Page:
About targeted therapy for kidney cancer

Targeted therapy drugs affect the way that cancer cells grow.

Targeted therapy drugs are used to treat kidney cancer that has spread to other parts of the body (advanced or metastatic kidney cancer). The aim of treatment is to control the cancer for as long as possible.

Your cancer doctor or specialist nurse will tell you if they think targeted therapy drugs are suitable for you.

Tyrosine kinase inhibitors (TKIs) for kidney cancer

Tyrosine kinase inhibitors (TKIs) are a type of targeted therapy used to treat kidney cancer. Kinases are proteins in the body. They regulate how cells grow and divide. TKIs block the proteins from sending signals within the cancer cells. This causes the cells to die.

Some drugs also stop the cancer cells from developing new blood vessels. This reduces their supply of oxygen and nutrients, so the tumour shrinks or stops growing.

These are the TKIs used to treat renal cell cancer (RCC), which is the most common type of kidney cancer:

Taking tyrosine kinase inhibitors (TKIs) for kidney cancer

You take these treatments as tablets or capsules. You will usually continue taking a targeted therapy drug for as long as it is keeping the tumour under control. You will have regular CT scans to check this.

It is important to tell your doctor or nurse about any side effects (see below), as these can usually be managed. You may need to stop treatment or have a short break if you have very difficult side effects.

All the targeted therapy drugs listed here are licensed to treat kidney cancer and can be used in the UK. These targeted therapy drugs all work in a similar way. So, if you have had a TKI before, some of the others might not be suitable for you. Most people have one or two as part of their treatment over time.

You may have TKIs on their own or with immunotherapy. You may have targeted therapy as part of a clinical trial.

Side effects of targeted therapy for kidney cancer

Each type of targeted therapy drug has its own side effects. The most common side effects include:

Your cancer doctor or specialist nurse will give you information about the likely side effects of your treatment. They will also tell you what can be done to help control and manage them.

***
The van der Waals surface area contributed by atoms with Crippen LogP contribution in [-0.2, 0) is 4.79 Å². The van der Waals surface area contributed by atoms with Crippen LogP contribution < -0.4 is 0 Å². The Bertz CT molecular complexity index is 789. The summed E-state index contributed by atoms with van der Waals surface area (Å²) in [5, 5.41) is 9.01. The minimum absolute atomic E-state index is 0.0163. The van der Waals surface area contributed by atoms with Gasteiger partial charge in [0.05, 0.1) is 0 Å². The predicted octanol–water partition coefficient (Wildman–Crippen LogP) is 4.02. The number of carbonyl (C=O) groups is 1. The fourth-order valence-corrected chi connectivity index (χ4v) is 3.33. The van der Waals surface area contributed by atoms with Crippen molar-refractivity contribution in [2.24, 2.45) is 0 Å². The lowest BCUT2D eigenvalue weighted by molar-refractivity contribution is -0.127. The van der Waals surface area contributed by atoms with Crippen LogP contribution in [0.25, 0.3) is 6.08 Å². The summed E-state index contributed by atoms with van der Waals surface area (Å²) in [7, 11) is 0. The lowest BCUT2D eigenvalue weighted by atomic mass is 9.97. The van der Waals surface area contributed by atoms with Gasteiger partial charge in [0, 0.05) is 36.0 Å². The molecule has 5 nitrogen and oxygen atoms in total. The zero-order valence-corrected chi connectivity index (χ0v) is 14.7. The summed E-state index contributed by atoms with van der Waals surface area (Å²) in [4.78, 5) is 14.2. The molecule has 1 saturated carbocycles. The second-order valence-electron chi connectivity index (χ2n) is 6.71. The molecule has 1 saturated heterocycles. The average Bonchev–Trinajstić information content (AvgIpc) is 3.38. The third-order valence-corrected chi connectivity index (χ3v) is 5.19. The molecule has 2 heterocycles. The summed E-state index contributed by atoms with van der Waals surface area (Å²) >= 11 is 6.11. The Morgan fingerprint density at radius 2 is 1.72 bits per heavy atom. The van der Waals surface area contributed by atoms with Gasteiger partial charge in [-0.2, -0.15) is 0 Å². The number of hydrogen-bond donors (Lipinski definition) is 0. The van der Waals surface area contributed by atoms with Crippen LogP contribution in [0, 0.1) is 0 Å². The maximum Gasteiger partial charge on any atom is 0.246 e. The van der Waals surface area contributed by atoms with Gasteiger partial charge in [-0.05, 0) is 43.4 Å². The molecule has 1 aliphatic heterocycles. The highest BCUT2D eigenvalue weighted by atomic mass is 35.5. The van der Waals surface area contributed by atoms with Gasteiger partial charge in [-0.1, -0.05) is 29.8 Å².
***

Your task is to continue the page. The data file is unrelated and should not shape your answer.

Wounds may take longer to heal when you are having treatment with targeted therapy drugs. You may need to stop treatment before having an operation or dental treatment. Your doctor will talk to you about this.

Targeted therapy drugs can react with some medicines and foods. Before you start treatment, tell your cancer doctor about any medicines you are taking. You should also tell your GP that you are having targeted therapy treatment. Your doctors can tell you whether there are any foods you should avoid.

We have information about individual targeted therapy drugs, how they are given and their side effects.

About our information

  • References

    Below is a sample of the sources used in our kidney cancer information. If you would like more information about the sources we use, please contact us at cancerinformationteam@macmillan.org.uk

    Escudier B, et al. Renal cell carcinoma: ESMO Clinical Practice Guidelines for diagnosis, treatment and follow-up. Annals of Oncology 30: 706-720, 2019. doi:10.1093/annonc/mdz056 Published online 21 February 2019. Available from www.annalsofoncology.org/action/showPdf?pii=S0923-7534%2819%2931157-3 (accessed April 2021).

    European Association of Urology. Renal cell carcinoma guidelines. EAU Guidelines. Edn. presented at the EAU Annual Congress Milan 2021. ISBN 978-94-92671-13-4. Available from www.uroweb.org/guideline/renal-cell-carcinoma (accessed April 2021).

    National Institute for Health and Care Excellence (NICE): Nivolumab with ipilimumab for untreated advanced renal cell carcinoma. Technology appraisal guidance (TA581). Published 15 May 2019. Available from www.nice.org.uk/guidance/ta581 (accessed April 2021).

  • Reviewers

    This information has been written, revised and edited by Macmillan Cancer Support’s Cancer Information Development team. It has been reviewed by expert medical and health professionals and people living with cancer. It has been approved by Senior Medical Editor, Dr Lisa Pickering, Consultant Medical Oncologist.

    Our cancer information has been awarded the PIF TICK. Created by the Patient Information Forum, this quality mark shows we meet PIF’s 10 criteria for trustworthy health information.